Combines have been busy in Denmark and have made a good start in Finland as the EU harvest pushes northwards in to Scandinavia.

Danish winter barley is producing above-average yields, a contrast to 2008 when the country was one of the few member states that suffered dry conditions, which hit both output and quality.

Half the spring barley has been cut but yields are more variable. Overall, the findings suggest reasonable availabilities of Danish malting barley, a key competitor with UK exports. While this will lead to increased pressure, it will not make a big difference – barley was already in plentiful supply across the EU.

In Finland, Strategie Grains sees a good end to crop development and has raised its yield estimates. The first cuts of wheat and barley were well under way by 14 August. The Finnish oat crop is also seen higher than previously thought at 1.19m tonnes, but there is little indication of quality.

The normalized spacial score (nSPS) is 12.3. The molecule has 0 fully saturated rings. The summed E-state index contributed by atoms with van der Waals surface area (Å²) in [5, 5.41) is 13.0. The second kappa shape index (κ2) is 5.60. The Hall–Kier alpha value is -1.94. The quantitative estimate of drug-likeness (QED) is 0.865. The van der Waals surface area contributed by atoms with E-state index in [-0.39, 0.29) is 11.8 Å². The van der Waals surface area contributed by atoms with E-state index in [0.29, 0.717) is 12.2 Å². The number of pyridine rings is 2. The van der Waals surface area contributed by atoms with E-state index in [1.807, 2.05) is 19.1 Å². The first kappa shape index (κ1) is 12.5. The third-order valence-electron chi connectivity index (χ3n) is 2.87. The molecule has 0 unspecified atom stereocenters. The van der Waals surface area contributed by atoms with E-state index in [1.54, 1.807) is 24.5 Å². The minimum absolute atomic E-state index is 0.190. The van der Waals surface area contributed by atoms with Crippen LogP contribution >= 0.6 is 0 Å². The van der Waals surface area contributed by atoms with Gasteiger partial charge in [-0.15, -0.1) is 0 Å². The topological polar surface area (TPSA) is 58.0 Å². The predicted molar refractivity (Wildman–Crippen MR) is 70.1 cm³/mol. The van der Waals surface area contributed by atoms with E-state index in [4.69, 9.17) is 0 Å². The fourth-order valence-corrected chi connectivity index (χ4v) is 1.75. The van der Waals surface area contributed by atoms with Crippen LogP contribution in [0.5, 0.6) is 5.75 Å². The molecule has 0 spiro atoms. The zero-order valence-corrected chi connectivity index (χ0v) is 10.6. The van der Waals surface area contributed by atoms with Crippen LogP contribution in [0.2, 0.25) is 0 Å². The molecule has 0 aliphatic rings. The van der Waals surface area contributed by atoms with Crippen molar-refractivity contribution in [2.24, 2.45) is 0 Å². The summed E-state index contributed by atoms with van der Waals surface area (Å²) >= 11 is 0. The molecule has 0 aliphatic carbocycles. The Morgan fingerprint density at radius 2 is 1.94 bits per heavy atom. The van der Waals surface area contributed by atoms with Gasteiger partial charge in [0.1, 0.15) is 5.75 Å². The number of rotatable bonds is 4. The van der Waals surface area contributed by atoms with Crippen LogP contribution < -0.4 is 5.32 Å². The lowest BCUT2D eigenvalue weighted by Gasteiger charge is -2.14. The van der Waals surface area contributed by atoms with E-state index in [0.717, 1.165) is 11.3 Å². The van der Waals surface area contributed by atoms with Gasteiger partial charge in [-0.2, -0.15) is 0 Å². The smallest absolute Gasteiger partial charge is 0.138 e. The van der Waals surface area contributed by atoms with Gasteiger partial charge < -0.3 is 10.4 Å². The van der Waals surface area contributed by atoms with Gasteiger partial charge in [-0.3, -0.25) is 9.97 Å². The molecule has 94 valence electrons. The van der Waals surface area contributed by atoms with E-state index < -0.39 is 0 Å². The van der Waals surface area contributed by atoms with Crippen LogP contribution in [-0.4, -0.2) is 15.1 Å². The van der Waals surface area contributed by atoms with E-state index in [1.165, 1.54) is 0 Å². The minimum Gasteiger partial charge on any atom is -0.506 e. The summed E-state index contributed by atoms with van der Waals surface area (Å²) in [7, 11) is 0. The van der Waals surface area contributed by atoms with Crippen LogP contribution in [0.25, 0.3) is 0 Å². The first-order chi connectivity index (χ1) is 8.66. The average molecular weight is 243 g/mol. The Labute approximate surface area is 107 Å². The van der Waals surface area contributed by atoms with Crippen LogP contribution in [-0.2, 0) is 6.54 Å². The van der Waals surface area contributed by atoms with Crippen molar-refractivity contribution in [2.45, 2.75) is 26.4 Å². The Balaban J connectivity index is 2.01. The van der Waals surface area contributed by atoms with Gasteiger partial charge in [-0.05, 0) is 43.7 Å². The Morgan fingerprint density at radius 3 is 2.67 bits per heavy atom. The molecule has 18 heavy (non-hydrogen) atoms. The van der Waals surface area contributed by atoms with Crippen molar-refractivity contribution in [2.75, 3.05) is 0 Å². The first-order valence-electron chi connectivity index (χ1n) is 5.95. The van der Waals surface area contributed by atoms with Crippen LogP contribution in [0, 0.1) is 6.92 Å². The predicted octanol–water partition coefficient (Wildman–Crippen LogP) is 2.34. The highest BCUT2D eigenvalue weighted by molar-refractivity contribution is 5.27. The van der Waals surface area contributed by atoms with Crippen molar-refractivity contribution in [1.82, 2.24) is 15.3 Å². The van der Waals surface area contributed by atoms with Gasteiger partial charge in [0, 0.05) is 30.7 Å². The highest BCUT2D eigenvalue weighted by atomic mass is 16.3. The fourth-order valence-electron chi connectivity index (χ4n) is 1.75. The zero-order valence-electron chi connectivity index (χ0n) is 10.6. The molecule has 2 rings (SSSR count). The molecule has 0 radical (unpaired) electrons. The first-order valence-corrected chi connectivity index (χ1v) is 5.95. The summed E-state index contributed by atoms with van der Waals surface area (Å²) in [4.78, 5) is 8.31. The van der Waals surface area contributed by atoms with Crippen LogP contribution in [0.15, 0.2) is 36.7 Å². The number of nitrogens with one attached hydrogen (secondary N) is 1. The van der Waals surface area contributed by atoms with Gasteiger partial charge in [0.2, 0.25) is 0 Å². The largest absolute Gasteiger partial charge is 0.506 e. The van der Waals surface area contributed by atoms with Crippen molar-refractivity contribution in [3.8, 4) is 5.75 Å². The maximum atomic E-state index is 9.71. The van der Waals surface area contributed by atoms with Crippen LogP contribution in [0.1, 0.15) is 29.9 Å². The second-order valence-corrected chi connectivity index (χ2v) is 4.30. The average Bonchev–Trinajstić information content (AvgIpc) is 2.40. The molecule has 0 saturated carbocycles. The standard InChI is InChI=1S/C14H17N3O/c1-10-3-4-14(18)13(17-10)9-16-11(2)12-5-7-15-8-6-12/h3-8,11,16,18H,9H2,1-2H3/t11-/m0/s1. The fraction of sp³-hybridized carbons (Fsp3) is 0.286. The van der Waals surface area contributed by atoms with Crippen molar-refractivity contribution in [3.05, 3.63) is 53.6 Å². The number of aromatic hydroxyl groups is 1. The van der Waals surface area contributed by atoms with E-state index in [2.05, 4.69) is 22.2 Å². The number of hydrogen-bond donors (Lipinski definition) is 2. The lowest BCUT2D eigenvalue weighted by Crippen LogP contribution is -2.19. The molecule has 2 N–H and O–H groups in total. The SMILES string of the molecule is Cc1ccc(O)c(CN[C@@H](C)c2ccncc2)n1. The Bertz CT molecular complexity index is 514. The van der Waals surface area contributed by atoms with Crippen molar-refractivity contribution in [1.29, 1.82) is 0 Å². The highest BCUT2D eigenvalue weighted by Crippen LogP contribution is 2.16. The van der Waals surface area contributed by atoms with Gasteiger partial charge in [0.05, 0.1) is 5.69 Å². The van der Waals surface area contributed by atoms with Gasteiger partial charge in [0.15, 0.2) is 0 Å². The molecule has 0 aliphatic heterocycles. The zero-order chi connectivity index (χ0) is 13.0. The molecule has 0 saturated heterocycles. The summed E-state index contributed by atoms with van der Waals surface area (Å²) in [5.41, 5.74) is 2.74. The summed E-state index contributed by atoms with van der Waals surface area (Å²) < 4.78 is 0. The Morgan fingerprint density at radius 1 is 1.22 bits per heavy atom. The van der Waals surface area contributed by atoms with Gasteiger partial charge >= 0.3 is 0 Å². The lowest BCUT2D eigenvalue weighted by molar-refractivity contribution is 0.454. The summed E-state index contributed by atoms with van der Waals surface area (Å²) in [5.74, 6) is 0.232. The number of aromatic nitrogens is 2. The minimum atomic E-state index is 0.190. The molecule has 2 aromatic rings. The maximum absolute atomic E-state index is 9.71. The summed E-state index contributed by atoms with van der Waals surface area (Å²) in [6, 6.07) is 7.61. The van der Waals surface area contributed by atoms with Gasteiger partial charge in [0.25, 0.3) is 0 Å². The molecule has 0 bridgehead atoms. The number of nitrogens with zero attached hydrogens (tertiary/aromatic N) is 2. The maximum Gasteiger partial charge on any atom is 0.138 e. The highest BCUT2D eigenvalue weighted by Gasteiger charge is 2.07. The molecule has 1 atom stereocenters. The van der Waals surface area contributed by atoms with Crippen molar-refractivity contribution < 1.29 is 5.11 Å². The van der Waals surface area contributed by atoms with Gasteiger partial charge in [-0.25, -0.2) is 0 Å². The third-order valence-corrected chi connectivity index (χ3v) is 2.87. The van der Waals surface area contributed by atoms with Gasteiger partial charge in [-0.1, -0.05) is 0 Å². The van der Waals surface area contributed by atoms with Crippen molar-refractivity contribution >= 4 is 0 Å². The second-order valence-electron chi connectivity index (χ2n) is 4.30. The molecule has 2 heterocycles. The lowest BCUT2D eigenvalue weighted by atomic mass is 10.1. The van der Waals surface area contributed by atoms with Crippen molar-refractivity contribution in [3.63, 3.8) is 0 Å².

Further south, the French wheat harvest is coming to an end and quality is encouraging, with protein levels at about 14%. The focus is now switching to maize. The crop has suffered some heat stress and harvest is not far away.

In Germany, average yield estimates stand at 8.16t/ha, compared with 7.90t/ha previously and only just under the 2004 record of 8.18t/ha. Quality appears mixed, and high quality wheat is likely to be in tighter supply. However, more standard quality bread wheat is expected.

In the Ukraine, harvesting of grains, apart from maize, is nearing completion, with 98% combined by mid-August. Maize production is forecast at 10m tonnes, down from 2008’s 11.4m tonnes. Prolonged periods of hot and dry weather have reduced yield potential. Nearly all oilseed rape crops have been cut, producing 1.82m tonnes – and average yields of 1.82t/ha.

With the expected fall in Ukrainian maize production and reports of drought-affected maize crops in France and Eastern Europe, availabilities of EU non-GM feedgrain supplies could be tight for the coming season.